The manufacture of the bulb itself consumes energy. It takes several times as much energy to produce a compact fluorescent bulb as an incandescent bulb. Furthermore, because of the use of potentially toxic mercury in fluorescent bulbs and the stringent environmental regulations, manufacturers in the USA are unnable to compete with Chinese manufacturers. So whereas around half the old incandescent bulbs are still produced in the USA, all of the new compact fluorescent lights are produced in China. The energy consumption for manufacturing in China is much more wasteful and less efficient than in the USA. The fact that the Chinese government subsidizes the prices of electric power does not help. 68.7% of the electric power in China is produced from coal power plants, which are often much less efficient more polluting than those in the USA. Indeed, China is the largest consumer of coal in the world. The coal power plants in China use bituminous coal which, while cheaper than other grades of coal, also has a much higher sulfur content leading to acid rain.

The mere production of the new compact fluorescent bulbs consumes 1.7 kiloJoules of power per bulb. This is not electric power from the USA, but rather electric power from China that results in much more pollution and carbon dioxide emissions. So the new laws are not only resulting in more pollution, but also the loss of more American jobs.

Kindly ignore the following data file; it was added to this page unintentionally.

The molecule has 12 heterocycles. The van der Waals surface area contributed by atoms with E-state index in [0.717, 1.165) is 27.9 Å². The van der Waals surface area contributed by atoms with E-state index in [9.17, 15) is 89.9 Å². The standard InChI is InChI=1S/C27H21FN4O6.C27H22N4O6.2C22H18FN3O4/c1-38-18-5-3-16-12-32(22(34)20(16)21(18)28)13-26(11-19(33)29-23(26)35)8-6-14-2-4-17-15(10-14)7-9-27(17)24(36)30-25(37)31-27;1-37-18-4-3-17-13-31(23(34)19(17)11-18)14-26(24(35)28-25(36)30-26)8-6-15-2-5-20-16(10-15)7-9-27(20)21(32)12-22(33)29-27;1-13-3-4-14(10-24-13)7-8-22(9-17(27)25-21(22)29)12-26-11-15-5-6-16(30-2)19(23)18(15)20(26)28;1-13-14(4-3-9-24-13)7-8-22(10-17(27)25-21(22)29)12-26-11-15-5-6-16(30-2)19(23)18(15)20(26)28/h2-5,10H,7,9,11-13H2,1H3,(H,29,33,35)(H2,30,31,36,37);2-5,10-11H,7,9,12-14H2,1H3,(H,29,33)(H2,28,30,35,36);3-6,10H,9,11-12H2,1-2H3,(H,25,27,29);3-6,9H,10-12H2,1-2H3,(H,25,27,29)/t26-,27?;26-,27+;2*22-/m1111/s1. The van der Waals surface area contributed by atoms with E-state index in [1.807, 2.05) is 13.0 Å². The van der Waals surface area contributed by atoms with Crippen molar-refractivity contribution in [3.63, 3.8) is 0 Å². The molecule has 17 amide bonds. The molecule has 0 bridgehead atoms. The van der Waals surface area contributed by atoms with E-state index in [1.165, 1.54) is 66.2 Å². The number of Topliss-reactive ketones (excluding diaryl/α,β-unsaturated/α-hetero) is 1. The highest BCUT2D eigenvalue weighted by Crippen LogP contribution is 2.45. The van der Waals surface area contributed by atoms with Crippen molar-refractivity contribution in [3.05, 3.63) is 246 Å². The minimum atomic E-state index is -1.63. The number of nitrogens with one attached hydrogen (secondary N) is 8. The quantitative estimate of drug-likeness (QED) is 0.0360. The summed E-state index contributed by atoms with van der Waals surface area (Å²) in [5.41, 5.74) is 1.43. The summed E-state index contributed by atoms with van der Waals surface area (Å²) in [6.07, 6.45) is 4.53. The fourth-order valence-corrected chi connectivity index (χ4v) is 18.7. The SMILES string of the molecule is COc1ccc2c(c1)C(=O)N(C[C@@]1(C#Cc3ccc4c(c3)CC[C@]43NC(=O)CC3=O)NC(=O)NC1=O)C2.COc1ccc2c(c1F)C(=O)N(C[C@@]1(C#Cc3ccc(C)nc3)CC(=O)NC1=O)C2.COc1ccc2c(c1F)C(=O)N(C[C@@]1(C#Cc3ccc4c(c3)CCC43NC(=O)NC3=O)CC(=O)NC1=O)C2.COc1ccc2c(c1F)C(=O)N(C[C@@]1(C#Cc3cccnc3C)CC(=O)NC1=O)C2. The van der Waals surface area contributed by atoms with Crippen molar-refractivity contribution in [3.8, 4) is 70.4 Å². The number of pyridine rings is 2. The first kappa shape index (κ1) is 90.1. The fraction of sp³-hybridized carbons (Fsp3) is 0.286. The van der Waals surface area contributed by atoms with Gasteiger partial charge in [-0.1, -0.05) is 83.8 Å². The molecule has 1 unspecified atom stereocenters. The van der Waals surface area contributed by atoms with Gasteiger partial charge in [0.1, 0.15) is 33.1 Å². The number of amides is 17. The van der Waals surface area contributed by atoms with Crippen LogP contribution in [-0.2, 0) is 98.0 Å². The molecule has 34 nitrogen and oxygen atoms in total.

Then there is cost. A typical compact fluorescent bulb costs three times as much as an incandescent bulb. While suppossedly fluorescent bulbs can last 8 times longer than the old incandescent bulbs, in practice most of the compact fluorescent bulbs coming from China are of inferior quality, and it is my experience that they only tend to last between 1.5 to 3 times as long. Their rated lifespans will be reduced even more if put on a dimmer switch. If you go to the store and find that compact fluorescent bulbs are the same price as the old incandescent bulbs, it is not because they are actually cheaper. Rather, the taxpayers are indirectly subsidizing the difference of cost through grants to local utility companies. Compact fluorescent bulbs also are intended to be specially disposed of, because of their mercury content. Taking the trouble to properly recycle the bulbs and prevent the glass from breaking also adds cost, trouble, and indirectly consumes more energy.